Very special children's book creators will appear right around Canberra including KBR's Tania McCartney (of course!), Emma Allen, Susan Hall, David Murphy, Gina Newton, Nina Poulos, Stephanie Owen Reeder and Cheryl Westenberg (24 October and 3 November).

Tell us about the Showcase events.
Garth and Morris appeared in our sold-out opening event on 2 October, 'Writers and Readers Talk', with two young adults in a panel session. Just before the panel, there was an hour to mix and mingle with many of Canberra's creators. Garth and Morris also appeared at the public libraries and ran writers' workshops.

Jackie French and Nina Rycroft's new picture book, Dinosaurs Love Cheese, features in a month-long exhibition of original artwork, manuscripts, and activity material designed for children (at Civic Library until 30 October). Jackie and Nina talked about their collaboration on their first picture book together.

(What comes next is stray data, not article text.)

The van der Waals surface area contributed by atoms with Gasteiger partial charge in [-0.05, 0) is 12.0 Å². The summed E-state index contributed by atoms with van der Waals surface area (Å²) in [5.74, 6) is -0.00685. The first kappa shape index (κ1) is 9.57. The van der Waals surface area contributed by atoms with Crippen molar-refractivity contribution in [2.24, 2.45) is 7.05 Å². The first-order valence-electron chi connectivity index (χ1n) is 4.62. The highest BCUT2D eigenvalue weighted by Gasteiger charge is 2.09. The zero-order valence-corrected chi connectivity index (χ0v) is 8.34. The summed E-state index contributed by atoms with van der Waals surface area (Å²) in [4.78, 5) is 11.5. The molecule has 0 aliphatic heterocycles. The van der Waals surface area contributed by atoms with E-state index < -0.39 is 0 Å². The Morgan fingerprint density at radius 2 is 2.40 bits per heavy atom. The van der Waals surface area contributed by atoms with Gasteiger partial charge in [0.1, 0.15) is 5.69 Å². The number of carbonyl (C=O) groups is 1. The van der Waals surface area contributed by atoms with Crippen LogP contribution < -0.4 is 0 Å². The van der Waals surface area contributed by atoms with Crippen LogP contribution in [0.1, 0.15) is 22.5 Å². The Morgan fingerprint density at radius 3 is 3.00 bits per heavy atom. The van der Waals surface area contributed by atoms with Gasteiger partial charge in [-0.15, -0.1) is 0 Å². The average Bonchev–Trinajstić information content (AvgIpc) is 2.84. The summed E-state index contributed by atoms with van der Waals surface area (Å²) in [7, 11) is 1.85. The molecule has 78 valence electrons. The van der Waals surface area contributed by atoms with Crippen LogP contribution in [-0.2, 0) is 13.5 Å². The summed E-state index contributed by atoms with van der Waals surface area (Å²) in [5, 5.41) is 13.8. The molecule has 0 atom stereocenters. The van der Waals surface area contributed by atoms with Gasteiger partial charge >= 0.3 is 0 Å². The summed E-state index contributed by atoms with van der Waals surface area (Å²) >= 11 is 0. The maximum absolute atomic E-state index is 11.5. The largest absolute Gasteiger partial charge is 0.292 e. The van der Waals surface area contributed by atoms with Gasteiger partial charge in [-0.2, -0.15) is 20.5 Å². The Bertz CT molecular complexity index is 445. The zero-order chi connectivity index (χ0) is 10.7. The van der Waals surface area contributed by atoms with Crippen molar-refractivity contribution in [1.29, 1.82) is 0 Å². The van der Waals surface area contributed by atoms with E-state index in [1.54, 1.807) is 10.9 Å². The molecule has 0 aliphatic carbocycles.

Other events have included book chats about picture books, launches and parties for new books, and plenty of other celebrations of Australian children's literature. Our finale on 14 November is a panel arguing about picture books as apps - should picture books only exist as apps?

Do you have plans to extend the Festival to other states?
There are already festivals of various kinds in other states. Let's concentrate on Canberra where there are many who are fascinated by the wealth of children's literature. Why not bring people to Canberra for our Festival?

What do you hope the festival offers its participants?
I hope they'll enjoy experiencing the incredible talent of children's book authors and illustrators. I also hope they'll enjoy discovering new creators and sharing these with others.

Where can they find out more?
Our website has all the details -- speakers' profiles and portraits including a bit about their work, plus a description of each event and how to book. You'll find everything about Showcase, including a complete program, which you can download and put on your fridge, at www.canberra.edu.au/showcase.